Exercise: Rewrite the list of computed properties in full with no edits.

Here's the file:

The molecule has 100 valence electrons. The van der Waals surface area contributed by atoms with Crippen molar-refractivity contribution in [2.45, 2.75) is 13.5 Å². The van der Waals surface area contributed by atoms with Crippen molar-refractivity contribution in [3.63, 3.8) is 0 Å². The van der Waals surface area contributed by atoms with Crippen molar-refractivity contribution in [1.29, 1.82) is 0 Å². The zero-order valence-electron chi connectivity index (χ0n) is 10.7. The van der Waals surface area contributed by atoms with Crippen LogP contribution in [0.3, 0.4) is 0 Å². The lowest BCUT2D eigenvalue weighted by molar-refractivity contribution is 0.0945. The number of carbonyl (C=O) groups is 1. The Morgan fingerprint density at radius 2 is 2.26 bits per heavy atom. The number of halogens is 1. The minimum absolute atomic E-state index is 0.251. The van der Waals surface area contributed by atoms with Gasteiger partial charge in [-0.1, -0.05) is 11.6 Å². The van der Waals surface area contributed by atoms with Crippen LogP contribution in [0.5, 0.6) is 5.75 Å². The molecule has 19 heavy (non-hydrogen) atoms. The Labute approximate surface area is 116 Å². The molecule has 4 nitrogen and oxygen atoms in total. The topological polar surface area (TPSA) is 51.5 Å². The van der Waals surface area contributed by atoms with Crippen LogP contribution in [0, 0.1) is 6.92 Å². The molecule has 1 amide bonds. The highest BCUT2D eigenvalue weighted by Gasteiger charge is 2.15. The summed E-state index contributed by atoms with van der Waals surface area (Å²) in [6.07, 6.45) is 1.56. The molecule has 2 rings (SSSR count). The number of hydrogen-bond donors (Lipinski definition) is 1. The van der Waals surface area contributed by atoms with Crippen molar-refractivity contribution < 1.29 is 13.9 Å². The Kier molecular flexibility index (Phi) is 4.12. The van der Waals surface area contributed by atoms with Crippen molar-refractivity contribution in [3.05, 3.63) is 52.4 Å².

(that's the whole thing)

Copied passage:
The molecule has 100 valence electrons. The van der Waals surface area contributed by atoms with Crippen molar-refractivity contribution in [2.45, 2.75) is 13.5 Å². The van der Waals surface area contributed by atoms with Crippen molar-refractivity contribution in [3.63, 3.8) is 0 Å². The van der Waals surface area contributed by atoms with Crippen molar-refractivity contribution in [1.29, 1.82) is 0 Å². The zero-order valence-electron chi connectivity index (χ0n) is 10.7. The van der Waals surface area contributed by atoms with Crippen LogP contribution in [0.3, 0.4) is 0 Å². The lowest BCUT2D eigenvalue weighted by molar-refractivity contribution is 0.0945. The number of carbonyl (C=O) groups is 1. The Morgan fingerprint density at radius 2 is 2.26 bits per heavy atom. The number of halogens is 1. The minimum absolute atomic E-state index is 0.251. The van der Waals surface area contributed by atoms with Gasteiger partial charge in [-0.1, -0.05) is 11.6 Å². The van der Waals surface area contributed by atoms with Crippen LogP contribution in [0.5, 0.6) is 5.75 Å². The molecule has 19 heavy (non-hydrogen) atoms. The Labute approximate surface area is 116 Å². The molecule has 4 nitrogen and oxygen atoms in total. The topological polar surface area (TPSA) is 51.5 Å². The van der Waals surface area contributed by atoms with Crippen LogP contribution in [0, 0.1) is 6.92 Å². The molecule has 1 amide bonds. The highest BCUT2D eigenvalue weighted by Gasteiger charge is 2.15. The summed E-state index contributed by atoms with van der Waals surface area (Å²) in [6.07, 6.45) is 1.56. The molecule has 2 rings (SSSR count). The number of hydrogen-bond donors (Lipinski definition) is 1. The van der Waals surface area contributed by atoms with Crippen molar-refractivity contribution < 1.29 is 13.9 Å². The Kier molecular flexibility index (Phi) is 4.12. The van der Waals surface area contributed by atoms with Crippen molar-refractivity contribution in [3.05, 3.63) is 52.4 Å².